Plaintiffs relied on Civil Practice and Rules Section 302(a)(1), which states a court may exercise personal jurisdiction over an out-of-state entity if it transacts business within the state or contracts anywhere to supply goods or services in the state.
It is undisputed the foundation provided Doran with flight training on the Cirrus SR-22 aircraft at its training center in Deluth, Minn., but plaintiffs argued the foundation conducted business with Doran prior to the training that required him to use Cirrus Aircraft Training Software and register online through the CATS system and Avidyne Entegra avionics system, an advanced system installed on the plane by defendant Avidyne Corp.
The foundation, according to the eight-page decision in Murphy v. Cirrus Design Corp. et. al. (2013 NY Slip Op (50293(U)), developed and has exclusive ownership of CATS, for which Cirrus paid for Doran’s software registered to his New York office address. Doran and the foundation also exchanged a number of emails and a number of email exchanges with Cirrus had to do with materials prepared by the foundation.
In addition, plaintiffs contend the foundation’s website was interactive enough to consist of purposeful activities in New York and that the foundation had an interactive Web store, taking orders and sending products to New Yorkers.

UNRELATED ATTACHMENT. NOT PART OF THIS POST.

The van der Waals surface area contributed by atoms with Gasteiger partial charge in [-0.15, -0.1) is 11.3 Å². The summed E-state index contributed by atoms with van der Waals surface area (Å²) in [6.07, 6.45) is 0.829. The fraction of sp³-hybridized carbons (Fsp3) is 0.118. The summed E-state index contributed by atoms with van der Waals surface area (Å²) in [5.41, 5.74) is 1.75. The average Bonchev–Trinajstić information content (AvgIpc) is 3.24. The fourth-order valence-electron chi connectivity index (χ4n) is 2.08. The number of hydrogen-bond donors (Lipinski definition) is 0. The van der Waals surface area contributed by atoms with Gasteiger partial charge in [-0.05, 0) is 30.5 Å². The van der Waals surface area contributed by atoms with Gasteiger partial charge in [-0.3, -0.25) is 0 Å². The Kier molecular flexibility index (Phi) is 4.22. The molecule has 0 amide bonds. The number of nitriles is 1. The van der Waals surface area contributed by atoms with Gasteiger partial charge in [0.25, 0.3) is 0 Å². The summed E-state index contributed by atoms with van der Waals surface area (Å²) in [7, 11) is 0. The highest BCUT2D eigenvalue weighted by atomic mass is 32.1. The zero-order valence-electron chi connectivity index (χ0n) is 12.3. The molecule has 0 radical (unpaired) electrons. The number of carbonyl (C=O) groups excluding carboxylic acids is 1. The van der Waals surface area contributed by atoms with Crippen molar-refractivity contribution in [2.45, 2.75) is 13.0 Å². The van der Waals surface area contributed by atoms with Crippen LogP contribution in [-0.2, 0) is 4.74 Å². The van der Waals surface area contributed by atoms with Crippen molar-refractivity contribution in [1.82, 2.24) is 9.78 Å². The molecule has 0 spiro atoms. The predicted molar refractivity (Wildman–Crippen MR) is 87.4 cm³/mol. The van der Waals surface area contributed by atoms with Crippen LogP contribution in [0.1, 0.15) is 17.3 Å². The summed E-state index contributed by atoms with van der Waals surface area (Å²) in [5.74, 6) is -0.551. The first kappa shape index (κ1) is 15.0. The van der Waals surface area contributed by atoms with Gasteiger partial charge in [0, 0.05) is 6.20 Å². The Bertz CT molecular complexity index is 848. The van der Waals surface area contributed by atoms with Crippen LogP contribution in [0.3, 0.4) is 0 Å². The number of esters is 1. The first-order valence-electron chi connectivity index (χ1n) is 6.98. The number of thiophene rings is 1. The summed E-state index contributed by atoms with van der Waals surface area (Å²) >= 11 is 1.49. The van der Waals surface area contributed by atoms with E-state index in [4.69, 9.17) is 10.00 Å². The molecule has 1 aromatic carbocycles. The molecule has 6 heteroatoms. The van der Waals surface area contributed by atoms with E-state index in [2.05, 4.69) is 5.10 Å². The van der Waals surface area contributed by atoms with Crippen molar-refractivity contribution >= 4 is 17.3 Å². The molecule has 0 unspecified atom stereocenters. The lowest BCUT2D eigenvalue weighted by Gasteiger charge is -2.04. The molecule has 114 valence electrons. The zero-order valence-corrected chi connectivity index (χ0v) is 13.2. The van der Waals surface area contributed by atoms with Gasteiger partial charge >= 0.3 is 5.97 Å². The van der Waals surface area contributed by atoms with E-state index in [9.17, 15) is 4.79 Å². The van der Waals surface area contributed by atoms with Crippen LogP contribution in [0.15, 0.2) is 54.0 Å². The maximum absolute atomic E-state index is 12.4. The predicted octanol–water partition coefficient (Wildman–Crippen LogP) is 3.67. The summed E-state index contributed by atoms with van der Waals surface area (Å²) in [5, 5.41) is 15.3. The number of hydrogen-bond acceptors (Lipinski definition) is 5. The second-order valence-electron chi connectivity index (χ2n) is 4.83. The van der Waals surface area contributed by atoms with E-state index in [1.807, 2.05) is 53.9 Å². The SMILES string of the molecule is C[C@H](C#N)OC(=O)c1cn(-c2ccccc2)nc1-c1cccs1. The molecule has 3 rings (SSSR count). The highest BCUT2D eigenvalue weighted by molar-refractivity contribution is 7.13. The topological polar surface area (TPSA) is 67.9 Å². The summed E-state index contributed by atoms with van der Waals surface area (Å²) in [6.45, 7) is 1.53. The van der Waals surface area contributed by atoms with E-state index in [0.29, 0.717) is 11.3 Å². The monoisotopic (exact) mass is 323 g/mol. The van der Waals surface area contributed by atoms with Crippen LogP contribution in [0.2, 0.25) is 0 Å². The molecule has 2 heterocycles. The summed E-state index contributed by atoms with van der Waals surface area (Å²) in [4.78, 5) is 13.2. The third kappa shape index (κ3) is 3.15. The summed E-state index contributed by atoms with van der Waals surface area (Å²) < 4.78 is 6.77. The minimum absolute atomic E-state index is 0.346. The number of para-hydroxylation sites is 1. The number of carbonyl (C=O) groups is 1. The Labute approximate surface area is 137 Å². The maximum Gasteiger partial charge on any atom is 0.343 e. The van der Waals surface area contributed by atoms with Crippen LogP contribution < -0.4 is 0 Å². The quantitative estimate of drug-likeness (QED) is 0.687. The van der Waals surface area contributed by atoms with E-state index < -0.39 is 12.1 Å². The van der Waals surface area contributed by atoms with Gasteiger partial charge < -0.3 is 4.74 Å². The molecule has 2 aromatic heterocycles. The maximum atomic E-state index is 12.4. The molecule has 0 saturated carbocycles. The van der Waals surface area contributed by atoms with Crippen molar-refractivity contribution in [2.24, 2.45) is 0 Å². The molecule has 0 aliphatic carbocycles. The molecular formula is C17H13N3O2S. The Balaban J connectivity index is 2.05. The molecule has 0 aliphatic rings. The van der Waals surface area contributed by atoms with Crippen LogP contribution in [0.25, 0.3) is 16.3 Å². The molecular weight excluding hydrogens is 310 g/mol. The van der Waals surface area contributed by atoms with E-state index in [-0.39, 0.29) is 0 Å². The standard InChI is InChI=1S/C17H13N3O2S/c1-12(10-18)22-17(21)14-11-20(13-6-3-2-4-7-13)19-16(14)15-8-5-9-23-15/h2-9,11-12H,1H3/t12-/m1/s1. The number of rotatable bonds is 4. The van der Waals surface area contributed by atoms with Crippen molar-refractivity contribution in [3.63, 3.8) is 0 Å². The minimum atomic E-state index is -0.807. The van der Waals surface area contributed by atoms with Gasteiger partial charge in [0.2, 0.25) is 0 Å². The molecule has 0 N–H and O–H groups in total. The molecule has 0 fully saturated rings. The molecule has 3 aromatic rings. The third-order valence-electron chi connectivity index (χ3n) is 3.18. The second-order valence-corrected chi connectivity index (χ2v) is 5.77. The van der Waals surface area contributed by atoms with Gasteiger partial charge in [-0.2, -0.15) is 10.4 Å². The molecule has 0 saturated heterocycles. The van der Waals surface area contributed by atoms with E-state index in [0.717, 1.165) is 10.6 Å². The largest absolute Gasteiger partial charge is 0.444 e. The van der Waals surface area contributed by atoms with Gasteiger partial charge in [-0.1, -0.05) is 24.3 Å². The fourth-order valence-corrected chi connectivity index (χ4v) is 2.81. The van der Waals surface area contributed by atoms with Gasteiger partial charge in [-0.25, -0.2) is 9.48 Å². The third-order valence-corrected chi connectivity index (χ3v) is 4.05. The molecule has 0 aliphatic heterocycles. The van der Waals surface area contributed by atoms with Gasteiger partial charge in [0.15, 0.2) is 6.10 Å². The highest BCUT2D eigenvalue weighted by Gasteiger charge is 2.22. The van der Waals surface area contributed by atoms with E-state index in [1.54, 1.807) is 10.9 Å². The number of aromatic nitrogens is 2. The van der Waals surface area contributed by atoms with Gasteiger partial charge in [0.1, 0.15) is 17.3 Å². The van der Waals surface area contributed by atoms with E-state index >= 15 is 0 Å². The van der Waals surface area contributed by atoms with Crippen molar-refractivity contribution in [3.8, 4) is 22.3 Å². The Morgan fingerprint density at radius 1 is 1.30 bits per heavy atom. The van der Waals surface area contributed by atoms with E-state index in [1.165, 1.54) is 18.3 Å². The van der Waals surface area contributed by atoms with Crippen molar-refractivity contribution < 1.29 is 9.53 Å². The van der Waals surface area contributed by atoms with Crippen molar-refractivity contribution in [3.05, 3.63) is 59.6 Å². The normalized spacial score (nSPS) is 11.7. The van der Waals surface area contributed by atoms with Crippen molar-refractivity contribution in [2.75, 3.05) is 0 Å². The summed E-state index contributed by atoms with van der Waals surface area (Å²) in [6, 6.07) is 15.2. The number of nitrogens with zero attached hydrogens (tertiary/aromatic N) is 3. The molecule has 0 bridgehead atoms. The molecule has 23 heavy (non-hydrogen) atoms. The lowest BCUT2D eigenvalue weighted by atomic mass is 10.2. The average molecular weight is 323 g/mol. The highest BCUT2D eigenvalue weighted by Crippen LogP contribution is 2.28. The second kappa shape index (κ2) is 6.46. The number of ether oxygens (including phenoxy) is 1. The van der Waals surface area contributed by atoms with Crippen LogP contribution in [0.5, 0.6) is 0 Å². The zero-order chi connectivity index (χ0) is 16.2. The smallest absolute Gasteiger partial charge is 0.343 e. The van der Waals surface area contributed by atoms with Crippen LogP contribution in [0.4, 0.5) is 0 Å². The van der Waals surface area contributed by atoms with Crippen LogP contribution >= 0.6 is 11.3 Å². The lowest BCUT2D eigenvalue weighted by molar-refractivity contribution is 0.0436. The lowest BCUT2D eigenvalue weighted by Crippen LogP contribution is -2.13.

“While New York state law analyzing the issue of a defendant’s Internet activity is sparse, the Second Department has adopted a sliding-scale test whereby websites allowing customers to do business over the Internet occupy one end of the spectrum,” Justice Walker wrote, citing Grimaldi v. Guinn, 72 AD3d 37 (2008). “Interactive websites that allow the exchange of information occupy the middle and passive websites that merely post information lie on the other end.”
He found that the foundation’s website, as it existed from fiscal 2005 through fiscal 2011, was interactive and permitted New York residents to do business with it.
“Under these circumstances, the foundation was ‘transacting business’ in New York and is therefore subject to personal jurisdiction,” Justice Walker ruled Feb. 8 in a decision that was posted Friday to the state official reports.
He also found the plaintiffs’ claims against the foundation are linked to their assertion that the foundation failed to properly train Doran.
Russ said the decision allows the parties to proceed with discovery. He said there was a conference with the judge on Friday to set up discovery.
Russ said the matter is also a products liability case against the other defendants, alleging defects in the plane and the navigational system he said caused Doran to become disoriented when he took off in cloudy conditions using instrument flight conditions, meaning he relied on his instrument panel to guide him.
“We believe that he became disoriented and the instrument he was supposed to be using to be able to fly in the right direction at the right altitude did not function properly,” Russ said. “There is considerable evidence of the pilot’s confusion in that there were calls back and forth between the plane and the ground concerning flight headings and direction and everything else, so it’s pretty clear he was having problems.”
According to published reports (Plain Dealer May 22, 2009), the single-engine plane crashed about 2.5 miles from the airport in Mayfield Village, Ohio, about three minutes after taking off.